Migrating Mozilla Thunderbird From One Computer To Another

Thunderbird 3Mozilla Thunderbird may be an excellent email client (and PIM with the right extensions) but for all the wealth of extensions available and it’s myriad of import options, it’s still incredibly difficult to export data such as email, accounts and settings.

I faced that very problem today.

When I’m developing or doing video editing on my main laptop I don’t want to have my email client running. Having it open is not only a distraction but sucks up valuable resources, so today I decided to install a second copy of Thunderbird on my other machine so I could access my email no matter what I was doing or running.

I access all of my email through IMAP, so if I had just a single email address I wouldn’t have worried too much about just installing Thunderbird and manually setting up the account. Unfortunately I am not blessed enough to get by with just a single email address, not even remotely close, so other methods were required.

The method I’m about to show you will work on Windows XP, Vista, Windows 7 & Windows 8, can be accomplished in less than 10 minutes and will allow you keep all of your email settings and email (doesn’t matter if you use POP3 or IMAP).

In order to make the migration, you’ll need a flash drive (preferably with a large storage capacity if you are a POP3 user), portable hard drive or a network connection with shared folders between both machines.

I’ll be explaining how to do it using a flash drive or portable hard drive.

Okay lets get started shall we?

Download the latest version of Thunderbird to the machine you want to install it on ans start the installation process.

While that is installing got to the machine where your email currently exists.

Make sure that Thunderbird isn’t running and plug in your thumbdrive.

Windows Vista and Windows 7 navigate to the following location:

C:\Users\[Username]\AppData\Roaming\ThuderbirdProfiles

Windows XP users browse to:

C:\Documents and Settings\Paul\Application Data\Thunderbird\Profiles

Inside that folder you’ll see a file that should be named something like: XXXXXXX.default

Copy this file to your flash drive. You may need to compress it using a tool like 7Zip if it’s too large to fit on the flash drive.

Once it’s copied eject the thumbdrive and and take it back to the machine you just installed Thunderbird on.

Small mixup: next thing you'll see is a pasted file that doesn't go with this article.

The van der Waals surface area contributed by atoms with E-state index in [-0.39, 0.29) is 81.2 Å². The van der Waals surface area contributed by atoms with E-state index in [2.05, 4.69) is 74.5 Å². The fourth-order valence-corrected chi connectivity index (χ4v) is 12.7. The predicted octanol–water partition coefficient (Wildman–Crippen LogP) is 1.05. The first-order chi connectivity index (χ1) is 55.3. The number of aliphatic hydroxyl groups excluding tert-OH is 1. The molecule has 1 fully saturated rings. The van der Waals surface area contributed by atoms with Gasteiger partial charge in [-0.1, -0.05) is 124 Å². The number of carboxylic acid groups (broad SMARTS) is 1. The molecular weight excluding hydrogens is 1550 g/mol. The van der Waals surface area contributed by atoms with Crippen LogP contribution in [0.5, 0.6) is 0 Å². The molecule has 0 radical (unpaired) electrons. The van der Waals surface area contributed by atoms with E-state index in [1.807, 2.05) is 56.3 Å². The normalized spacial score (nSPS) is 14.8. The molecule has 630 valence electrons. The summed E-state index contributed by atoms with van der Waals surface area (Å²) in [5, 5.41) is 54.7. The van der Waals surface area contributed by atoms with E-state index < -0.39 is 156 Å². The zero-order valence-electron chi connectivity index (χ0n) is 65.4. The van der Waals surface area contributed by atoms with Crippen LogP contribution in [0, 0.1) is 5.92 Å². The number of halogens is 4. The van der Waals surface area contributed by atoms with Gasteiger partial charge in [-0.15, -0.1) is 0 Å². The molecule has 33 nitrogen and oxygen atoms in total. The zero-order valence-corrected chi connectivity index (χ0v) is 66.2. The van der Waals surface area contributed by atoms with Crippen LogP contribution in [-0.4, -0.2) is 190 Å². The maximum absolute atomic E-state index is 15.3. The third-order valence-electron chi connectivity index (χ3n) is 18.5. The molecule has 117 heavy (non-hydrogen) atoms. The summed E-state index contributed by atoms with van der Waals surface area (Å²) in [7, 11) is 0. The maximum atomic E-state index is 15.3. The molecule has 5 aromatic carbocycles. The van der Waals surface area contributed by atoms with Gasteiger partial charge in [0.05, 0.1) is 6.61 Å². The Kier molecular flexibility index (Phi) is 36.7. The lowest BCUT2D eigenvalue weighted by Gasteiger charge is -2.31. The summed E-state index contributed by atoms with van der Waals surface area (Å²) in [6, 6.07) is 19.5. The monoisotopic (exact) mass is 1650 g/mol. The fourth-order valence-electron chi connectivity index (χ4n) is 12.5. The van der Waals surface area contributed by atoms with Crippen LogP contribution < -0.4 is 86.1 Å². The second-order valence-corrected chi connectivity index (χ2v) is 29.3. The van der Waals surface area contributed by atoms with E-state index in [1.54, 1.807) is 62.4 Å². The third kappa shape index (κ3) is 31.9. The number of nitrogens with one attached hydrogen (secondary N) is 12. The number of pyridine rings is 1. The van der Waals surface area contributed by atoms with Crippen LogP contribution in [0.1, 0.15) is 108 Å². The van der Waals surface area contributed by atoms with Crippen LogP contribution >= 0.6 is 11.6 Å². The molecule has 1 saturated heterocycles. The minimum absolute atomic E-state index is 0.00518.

Make sure Thunderbird is fully installed and then run Thunderbird for the first time.

Once it starts exit out immediately. Don’t enter any data or set anything up. By letting it run once it sets up all the folders you need in your Application Data folder which we can now replace with the file on your flash drive.

Once Thunderbird is closed, navigate to the same folder as you were at before (except on the new machine) and delete the XXXXXXX.default file you find in there.

Once it’s deleted copy the XXXXXXX.default file from your thumbdrive (decompress if necessary) into the folder.

Next Windows Vista and Windows 7 users should navigate to:

Windows Vista and Windows 7 navigate to the following location:

C:\Users\[Username]\AppData\Roaming\Thuderbird

Windows XP users navigate to:

C:\Documents and Settings\Paul\Application Data\Thunderbird

Inside this folder you’ll find a file called profiles.ini.

Open profiles.ini using Notepad or your favorite text editor.

It should look something like this:

[General]

StartWithLastProfile=1

[Profile0]

Name=default

IsRelative=1

Path=Profiles/XXXXXXX.default

Change the value of XXXXXXX.default in profiles.ini to match the value of the original XXXXXXX.default file you copied from your flash drive.

Save the file, close all open windows and start Thunderbird.

If you’ve done everything correctly Thunderbird should start up without problems.

If you get an error saying something like: “Thunderbird is already running in another window“, then recheck the value of XXXXXXX.default in profiles.ini.

If it doesn’t match the original value then things won’t work and Thunderbird will keep throwing that error.

If  you originally created your signatures for your email accounts inside Thunderbird then you’re all done.

If, like me, you’ve got them saved as text files then you’ll need to copy them to the new machine and go into the account settings for each email account and make sure that it is pointing to the correct location for you signature files.

That’s it, you’re all done :)